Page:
*Optics Communications*, vol. 96, no. 1–3, pp. 123–132, 1993. View at Google Scholar · View at Scopus - N. R. Heckenberg, R. McDuff, C. P. Smith, and A. G. White, “Generation of optical phase singularities by computer-generated holograms,”
*Optics Letters*, vol. 17, no. 3, pp. 221–223, 1992. View at Google Scholar - J. Arlt, K. Dholakia, L. Allen, and M. J. Padgett, “The production of multiringed Laguerre-Gaussian modes by computer-generated holograms,”
*Journal of Modern Optics*, vol. 45, no. 6, pp. 1231–1237, 1998. View at Google Scholar · View at Scopus - M. A. Clifford, J. Arlt, J. Courtial, and K. Dholakia, “High-order Laguerre-Gaussian laser modes for studies of cold atoms,”
*Optics Communications*, vol. 156, no. 4–6, pp. 300–306, 1998. View at Google Scholar · View at Scopus - S. A. Kennedy, M. J. Szabo, H. Teslow, J. Z. Porterfield, and E. R. I. Abraham, “Creation of Laguerre-Gaussian laser modes using diffractive optics,”
*Physical Review A*, vol. 66, no. 4, Article ID 43801, pp. 43801/1–43801/5, 2002. View at Google Scholar - D. P. Ghai, “Generation of optical vortices with an adaptive helical mirror,”
*Applied Optics*, vol. 50, no. 10, pp. 1374–1381, 2011. View at Publisher · View at Google Scholar - N. Matsumoto, T. Ando, T. Inoue, Y. Ohtake, N. Fukuchi, and T. Hara, “Generation of high-quality higher-order Laguerre-Gaussian beams using liquid-crystal-on-silicon spatial light modulators,”
*Journal of the Optical Society of America A*, vol. 25, no. 7, pp. 1642–1651, 2008. View at Publisher · View at Google Scholar · View at Scopus - Y. F. Chen and Y. P. Lan, “Dynamics of the Laguerre Gaussian ${\text{TEM}}_{0,l}^{*}$ mode in a solid-state laser,”
*Physical Review A*, vol. 63, no. 6, Article ID 063807, pp. 063807/1–063807/9, 2001. View at Google Scholar · View at Scopus - S. P. Chard, P. C. Shardlow, and M. J. Damzen, “High-power non-astigmatic TEM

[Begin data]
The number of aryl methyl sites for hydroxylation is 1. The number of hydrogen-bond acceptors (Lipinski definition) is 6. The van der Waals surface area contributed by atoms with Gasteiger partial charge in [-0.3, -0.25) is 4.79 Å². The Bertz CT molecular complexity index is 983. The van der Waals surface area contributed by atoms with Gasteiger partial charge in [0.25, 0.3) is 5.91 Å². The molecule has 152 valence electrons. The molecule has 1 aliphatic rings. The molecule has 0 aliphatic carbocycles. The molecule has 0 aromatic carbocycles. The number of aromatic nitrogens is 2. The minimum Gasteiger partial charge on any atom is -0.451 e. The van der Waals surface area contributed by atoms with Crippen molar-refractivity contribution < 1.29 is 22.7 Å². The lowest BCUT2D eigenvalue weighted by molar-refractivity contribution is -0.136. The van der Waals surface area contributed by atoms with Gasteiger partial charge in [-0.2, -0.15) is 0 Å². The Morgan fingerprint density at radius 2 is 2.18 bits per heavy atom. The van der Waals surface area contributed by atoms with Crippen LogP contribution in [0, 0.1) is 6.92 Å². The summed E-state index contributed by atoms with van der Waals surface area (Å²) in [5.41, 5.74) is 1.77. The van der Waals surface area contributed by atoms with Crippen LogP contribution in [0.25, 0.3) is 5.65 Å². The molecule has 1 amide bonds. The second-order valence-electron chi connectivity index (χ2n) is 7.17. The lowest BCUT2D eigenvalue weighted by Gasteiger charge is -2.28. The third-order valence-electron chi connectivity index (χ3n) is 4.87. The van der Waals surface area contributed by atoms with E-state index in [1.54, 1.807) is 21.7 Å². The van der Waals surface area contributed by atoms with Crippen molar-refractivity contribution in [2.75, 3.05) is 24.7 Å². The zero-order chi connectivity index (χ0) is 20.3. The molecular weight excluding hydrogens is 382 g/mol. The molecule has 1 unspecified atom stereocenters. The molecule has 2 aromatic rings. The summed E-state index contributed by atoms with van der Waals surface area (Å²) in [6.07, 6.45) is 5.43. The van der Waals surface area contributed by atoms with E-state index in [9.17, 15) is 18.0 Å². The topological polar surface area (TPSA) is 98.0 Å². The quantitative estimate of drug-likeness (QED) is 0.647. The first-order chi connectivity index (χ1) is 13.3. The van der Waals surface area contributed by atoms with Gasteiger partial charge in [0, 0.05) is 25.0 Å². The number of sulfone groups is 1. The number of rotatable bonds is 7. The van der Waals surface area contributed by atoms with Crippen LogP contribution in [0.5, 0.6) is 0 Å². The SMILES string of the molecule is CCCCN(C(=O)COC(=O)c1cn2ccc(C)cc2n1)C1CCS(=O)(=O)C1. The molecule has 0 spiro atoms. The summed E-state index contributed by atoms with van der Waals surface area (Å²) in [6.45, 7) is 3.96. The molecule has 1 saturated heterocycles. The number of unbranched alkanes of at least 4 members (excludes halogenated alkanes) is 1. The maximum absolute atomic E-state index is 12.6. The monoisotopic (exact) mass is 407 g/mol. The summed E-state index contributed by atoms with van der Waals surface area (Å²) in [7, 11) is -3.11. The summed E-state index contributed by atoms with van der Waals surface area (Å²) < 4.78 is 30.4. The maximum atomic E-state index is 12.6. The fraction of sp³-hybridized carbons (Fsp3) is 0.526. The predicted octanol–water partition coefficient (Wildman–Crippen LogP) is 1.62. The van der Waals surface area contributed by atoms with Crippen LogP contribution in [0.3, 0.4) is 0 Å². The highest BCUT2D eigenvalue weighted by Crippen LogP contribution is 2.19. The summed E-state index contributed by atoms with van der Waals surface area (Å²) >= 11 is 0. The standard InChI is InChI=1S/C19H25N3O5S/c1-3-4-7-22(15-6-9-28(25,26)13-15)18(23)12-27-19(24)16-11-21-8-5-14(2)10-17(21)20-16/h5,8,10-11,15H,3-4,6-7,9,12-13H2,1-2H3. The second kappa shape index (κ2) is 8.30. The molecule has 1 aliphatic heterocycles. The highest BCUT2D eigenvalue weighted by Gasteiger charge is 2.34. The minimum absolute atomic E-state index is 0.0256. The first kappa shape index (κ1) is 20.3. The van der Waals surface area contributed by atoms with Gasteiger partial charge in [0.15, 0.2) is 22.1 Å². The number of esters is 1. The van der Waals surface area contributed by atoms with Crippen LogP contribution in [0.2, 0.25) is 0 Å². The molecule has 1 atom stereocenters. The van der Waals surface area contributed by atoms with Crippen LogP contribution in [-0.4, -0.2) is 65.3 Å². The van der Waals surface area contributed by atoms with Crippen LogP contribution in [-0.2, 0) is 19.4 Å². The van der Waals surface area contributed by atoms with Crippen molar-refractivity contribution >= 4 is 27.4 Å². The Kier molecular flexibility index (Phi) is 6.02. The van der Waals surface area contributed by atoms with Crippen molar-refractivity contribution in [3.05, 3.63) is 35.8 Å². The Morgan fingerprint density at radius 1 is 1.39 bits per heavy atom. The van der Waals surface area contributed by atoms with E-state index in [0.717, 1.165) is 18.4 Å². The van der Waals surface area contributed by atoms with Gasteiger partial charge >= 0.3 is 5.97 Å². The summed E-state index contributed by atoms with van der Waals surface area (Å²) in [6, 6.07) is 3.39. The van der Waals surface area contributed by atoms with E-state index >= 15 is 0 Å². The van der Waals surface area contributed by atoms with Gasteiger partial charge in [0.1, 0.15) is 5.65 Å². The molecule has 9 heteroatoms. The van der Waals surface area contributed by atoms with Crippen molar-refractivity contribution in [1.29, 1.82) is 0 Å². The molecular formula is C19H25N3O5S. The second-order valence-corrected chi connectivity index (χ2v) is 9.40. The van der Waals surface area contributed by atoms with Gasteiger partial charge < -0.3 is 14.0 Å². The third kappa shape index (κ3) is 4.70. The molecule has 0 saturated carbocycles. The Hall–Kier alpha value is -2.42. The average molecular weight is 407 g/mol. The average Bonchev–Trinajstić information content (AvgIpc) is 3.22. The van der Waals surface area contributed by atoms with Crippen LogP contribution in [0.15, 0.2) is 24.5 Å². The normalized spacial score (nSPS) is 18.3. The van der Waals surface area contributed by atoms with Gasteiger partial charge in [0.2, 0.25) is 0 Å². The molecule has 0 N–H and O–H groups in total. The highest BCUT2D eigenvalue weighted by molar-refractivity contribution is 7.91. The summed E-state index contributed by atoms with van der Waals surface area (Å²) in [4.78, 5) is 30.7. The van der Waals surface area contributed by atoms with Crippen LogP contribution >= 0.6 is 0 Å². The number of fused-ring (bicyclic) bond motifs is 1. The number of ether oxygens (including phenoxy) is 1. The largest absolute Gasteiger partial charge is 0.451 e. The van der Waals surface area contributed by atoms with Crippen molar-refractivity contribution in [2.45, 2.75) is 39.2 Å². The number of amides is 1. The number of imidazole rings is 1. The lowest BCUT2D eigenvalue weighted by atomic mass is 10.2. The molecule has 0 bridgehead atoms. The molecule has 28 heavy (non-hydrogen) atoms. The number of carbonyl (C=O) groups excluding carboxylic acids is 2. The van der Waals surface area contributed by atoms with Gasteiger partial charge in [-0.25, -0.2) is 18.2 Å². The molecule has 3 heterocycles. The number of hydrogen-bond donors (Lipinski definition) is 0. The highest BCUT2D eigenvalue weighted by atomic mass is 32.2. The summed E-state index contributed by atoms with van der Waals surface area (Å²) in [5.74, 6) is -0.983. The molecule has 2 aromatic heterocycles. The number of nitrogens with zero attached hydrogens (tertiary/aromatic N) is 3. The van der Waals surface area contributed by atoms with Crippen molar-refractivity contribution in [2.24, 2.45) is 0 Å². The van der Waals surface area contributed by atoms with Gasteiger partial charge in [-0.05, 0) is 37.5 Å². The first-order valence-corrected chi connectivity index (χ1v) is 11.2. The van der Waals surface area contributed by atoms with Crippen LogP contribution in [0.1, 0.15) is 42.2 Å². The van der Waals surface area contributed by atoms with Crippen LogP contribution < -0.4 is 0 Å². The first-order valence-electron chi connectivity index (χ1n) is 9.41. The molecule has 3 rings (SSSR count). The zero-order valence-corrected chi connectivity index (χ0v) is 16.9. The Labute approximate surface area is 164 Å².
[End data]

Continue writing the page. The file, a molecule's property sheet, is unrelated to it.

_{00}and vortex mode generation in a compact bounce laser design,”*Applied Physics B*, vol. 97, no. 2, pp. 275–280, 2009. View at Publisher · View at Google Scholar · View at Scopus - R. Oron, Y. Danziger, N. Davidson, A. A. Friesem, and E. Hasman, “Laser mode discrimination with intra-cavity spiral phase elements,”
*Optics Communications*, vol. 169, no. 1–6, pp. 115–121, 1999. View at Google Scholar · View at Scopus - C. Tamm, “Frequency locking of two transverse optical modes of a laser,”
*Physical Review A*, vol. 38, no. 11, pp. 5960–5963, 1988. View at Publisher · View at Google Scholar · View at Scopus - L. E. Grin, P. V. Korolenko, and N. N. Fedotov, “Laser beams with a helical wavefront structure,”
*Optics and Spectroscopy*, vol. 73, no. 5, pp. 604–605, 1992. View at Google Scholar · View at Scopus - M. Harris, C. A. Hill, and J. M. Vaughan, “Optical helices and spiral interference fringes,”
*Optics Communications*, vol. 106, no. 4–6, pp. 161–166, 1994. View at Google Scholar · View at Scopus - A. Ito, Y. Kozawa, and S. Sato, “Generation of hollow scalar and vector beams using a spot-defect mirror,”
*Journal of the Optical Society of America A*, vol. 27, no. 9, pp. 2072–2077, 2010. View at Publisher · View at Google Scholar · View at Scopus